5 NFL Players Who Should Headline Early 2023 Offseason Trade Market
The 2022 NFL regular season may have just ended, but it's not too early to start thinking about the upcoming offseason and the inevitable trades that will take place.
There are a handful of notable veterans likely to be available right away. Whether they are seeking to join a contender, needing a change of scenery after a down year or lost their job and are seeking a fresh start, they could be on the move soon.
With that in mind, here's a look at five players who should headline the trade market during the 2023 offseason.
Josh Allen, Edge, Jacksonville Jaguars
The Jacksonville Jaguars reportedly received plenty of trade calls for Josh Allen at the Nov. 1 deadline but ultimately opted not to deal the edge-rusher despite their 2-6 start.
While the decision paid off as Allen helped Jacksonville make a surprise surge to its first AFC South crown since 2017, the franchise could end up trading him this offseason.
The 25-year-old will be playing out the final year of his rookie contract in 2023 and is expected to command a massive raise on his next deal.
Spotrac estimates his market value to be around $15 million per season. That would be a fair price for a player who has recorded 26.5 sacks during the first four years of his promising career.
The Jaguars could be facing some financial issues soon, making the possibility for a trade more likely. They are projected to be nearly $20 million over the cap—a mark only the Tampa Bay Buccaneers and New Orleans Saints are topping—heading into the offseason.
Allen has continued to play well since the deadline passed and finished the regular season strong, recording three of his six sacks during the last five games. He logged 77 percent of Jacksonville's defensive snaps in 2022 while starting every contest for the first time in his career.
While he didn't notch a career high in sacks, he did record more knockdowns (18) and hurries (15) than any other year and matched his career-best marks in pressures (39).
If Jacksonville does listen to offers for 2019's No. 7 overall pick, there will be no shortage of interest. SI.com's Albert Breer noted that the Kansas City Chiefs were one of the teams that "checked on" Allen at the deadline but decided against making a move after being reluctant to part with their 2023 first-round pick.
A first-rounder would be a reasonable asking price for Allen, who has steadily developed into a quality edge-rusher. He may not be a game-changing force, but he's played well enough to carve out a reliable role for the foreseeable future.
Kendrick Bourne, WR, New England Patriots
The New England Patriots had a rough year offensively. The team lacked dynamic pass-catchers outside of Jakobi Meyers, and Kendrick Bourne was one of the bigger disappointments for the club.
Bourne failed to build on a career-best 2021 campaign—one in which he reeled in 55 receptions for 800 yards and five touchdowns—catching just 35 balls for 434 yards and one score.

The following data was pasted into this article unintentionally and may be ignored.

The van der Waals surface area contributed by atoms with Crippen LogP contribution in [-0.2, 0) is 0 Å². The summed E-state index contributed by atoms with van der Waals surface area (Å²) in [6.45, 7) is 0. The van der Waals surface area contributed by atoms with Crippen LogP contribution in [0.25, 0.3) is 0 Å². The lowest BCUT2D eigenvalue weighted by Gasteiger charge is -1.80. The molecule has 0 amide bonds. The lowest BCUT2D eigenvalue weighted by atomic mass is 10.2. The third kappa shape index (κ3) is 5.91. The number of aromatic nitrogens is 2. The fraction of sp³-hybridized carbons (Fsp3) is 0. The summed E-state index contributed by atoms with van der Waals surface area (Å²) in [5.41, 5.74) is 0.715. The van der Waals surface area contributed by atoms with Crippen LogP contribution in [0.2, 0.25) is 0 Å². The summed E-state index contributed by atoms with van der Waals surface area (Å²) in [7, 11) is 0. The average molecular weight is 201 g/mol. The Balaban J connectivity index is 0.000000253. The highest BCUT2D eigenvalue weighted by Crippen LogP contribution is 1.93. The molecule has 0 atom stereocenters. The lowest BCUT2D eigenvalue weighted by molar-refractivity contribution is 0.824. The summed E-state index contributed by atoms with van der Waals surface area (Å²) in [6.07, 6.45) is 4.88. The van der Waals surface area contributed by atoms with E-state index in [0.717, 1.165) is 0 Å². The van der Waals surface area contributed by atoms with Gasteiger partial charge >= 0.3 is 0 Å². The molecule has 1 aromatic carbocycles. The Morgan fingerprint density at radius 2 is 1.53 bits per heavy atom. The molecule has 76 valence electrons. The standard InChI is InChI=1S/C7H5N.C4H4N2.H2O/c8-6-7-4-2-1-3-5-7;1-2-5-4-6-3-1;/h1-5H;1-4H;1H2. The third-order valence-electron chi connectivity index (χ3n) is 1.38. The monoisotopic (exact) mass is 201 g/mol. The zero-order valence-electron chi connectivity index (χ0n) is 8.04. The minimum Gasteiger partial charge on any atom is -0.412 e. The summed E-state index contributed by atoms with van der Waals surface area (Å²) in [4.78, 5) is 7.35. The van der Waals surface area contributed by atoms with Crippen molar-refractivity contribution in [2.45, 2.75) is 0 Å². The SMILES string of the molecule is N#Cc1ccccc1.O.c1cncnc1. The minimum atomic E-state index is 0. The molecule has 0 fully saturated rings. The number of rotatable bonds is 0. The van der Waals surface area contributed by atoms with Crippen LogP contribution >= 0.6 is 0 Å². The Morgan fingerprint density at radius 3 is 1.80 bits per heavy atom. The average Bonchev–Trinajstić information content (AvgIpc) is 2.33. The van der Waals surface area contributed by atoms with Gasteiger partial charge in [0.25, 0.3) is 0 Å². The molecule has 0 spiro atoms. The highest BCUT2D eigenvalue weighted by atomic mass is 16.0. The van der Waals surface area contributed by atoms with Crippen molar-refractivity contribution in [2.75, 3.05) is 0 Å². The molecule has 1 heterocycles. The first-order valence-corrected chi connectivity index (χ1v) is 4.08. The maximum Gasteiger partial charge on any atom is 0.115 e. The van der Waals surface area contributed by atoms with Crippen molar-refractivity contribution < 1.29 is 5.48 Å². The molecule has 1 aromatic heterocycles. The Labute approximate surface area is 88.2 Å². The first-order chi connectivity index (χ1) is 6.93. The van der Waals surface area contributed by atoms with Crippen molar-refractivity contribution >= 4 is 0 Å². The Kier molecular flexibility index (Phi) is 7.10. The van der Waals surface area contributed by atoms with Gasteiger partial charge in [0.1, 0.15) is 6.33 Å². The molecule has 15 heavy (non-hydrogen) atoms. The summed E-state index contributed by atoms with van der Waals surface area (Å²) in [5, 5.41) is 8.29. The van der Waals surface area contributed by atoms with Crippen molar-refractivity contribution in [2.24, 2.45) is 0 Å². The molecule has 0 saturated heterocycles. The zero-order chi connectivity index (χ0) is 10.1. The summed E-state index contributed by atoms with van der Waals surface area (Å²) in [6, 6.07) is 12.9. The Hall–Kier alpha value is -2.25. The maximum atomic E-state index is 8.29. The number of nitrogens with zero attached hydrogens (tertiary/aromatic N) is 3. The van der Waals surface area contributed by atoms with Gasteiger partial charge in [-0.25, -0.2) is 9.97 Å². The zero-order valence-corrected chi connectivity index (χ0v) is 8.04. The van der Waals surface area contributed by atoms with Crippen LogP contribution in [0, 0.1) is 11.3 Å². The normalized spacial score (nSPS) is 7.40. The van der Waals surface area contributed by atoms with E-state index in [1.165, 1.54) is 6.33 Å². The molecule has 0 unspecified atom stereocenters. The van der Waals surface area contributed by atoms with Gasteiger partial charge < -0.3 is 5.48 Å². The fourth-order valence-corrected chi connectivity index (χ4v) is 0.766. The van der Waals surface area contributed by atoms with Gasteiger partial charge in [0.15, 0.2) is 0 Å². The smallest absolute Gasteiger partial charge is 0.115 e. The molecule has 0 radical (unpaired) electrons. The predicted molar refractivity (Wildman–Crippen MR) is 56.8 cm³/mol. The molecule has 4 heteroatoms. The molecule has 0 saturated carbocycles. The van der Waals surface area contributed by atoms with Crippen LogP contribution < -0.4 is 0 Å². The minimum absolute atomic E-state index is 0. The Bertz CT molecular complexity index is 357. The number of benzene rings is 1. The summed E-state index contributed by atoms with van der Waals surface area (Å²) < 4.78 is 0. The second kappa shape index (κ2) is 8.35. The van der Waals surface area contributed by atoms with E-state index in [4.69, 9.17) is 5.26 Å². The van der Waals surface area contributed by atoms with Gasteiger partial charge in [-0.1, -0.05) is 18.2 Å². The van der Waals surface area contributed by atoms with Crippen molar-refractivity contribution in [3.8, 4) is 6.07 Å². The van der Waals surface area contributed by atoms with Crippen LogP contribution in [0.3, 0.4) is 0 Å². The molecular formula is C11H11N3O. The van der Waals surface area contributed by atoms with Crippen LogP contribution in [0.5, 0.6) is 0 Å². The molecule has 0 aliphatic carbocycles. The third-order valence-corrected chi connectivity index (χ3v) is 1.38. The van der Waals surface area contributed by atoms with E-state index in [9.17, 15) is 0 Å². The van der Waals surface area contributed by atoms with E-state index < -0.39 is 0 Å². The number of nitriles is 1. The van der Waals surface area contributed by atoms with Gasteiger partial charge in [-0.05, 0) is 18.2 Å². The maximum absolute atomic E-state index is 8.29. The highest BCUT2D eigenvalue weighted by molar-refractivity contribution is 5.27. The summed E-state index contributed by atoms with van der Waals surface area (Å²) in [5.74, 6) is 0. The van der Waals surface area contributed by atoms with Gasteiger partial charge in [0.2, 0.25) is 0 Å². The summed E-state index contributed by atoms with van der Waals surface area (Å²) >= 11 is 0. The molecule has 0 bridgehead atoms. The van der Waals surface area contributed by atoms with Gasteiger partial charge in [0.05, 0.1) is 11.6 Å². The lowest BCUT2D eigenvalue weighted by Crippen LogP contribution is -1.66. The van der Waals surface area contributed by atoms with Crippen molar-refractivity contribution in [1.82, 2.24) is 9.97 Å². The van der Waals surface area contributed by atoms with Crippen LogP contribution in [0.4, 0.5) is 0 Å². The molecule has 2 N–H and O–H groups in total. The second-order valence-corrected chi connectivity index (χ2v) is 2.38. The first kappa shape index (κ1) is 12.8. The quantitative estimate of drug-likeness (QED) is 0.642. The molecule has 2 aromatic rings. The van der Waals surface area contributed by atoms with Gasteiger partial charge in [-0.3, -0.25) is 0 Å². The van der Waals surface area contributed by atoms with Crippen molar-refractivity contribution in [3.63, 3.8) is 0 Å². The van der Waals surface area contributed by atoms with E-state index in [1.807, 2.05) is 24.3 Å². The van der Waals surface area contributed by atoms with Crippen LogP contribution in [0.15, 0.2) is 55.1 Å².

The sixth-year veteran let his frustrations boil over in early December when he criticized New England's play-calling and protection issues, per Mark Daniels of MassLive:
"We need to scheme up better. We need to know what they're doing. We need to know what they wanna do on third down. We're kind of sporadic. They call this, and we call that, and it falls right into what they want. We need to have it where they're falling into what we want, and things like that."
While Bourne told Daniels he wants to return in 2023, New England may be better served by trading the 27-year-old and finding another receiver to take his roster spot.
Bourne came over to the Patriots in 2021 following a four-year run with the San Francisco 49ers. He has one year left on the three-year, $15 million contract he signed, making him an intriguing trade candidate as New England gears up to build on a disappointing 8-9 showing.
While the Patriots won't be able to return too much value for a receiver coming off a poor year, getting some late-round draft capital while also opening an opportunity for another wideout to play a more consistent role would be a net win.
Derek Carr, QB, Las Vegas Raiders
It appears the Derek Carr era is over for the Las Vegas Raiders.
After he was informed that he would be benched in favor of backup quarterback Jarrett Stidham for the Week 17 matchup with the 49ers, Carr reportedly elected to step away from the team and was deactivated.
Carr had arguably his worst season as a professional in 2022. The 31-year-old completed just 60.8 percent of his passes for 3,522 yards and 24 touchdowns against 14 interceptions. The Raiders went 6-9 in his 15 starts, including losing four of their first five games to open the year.
It was an especially poor showing given the team invested so much in providing him with a top-flight wideout in Davante Adams. While Adams managed to have a strong season after Las Vegas brought the superstar over from the Green Bay Packers in exchange for first- and second-round picks, his quarterback struggled to spark the offense consistently.
Head coach Josh McDaniels—also brought over in the offseason to improve the Raiders offense—said he wanted to evaluate the team's younger backups when explaining the decision to demote Carr, per SI.com's Nick Selbe:
"None of us is happy with where we're at, but we think it's an opportunity to evaluate a younger player who hasn't had much time to play. Talking to Derek, who was great, he understands the scenario that we're in, the situation, very supportive of the two guys."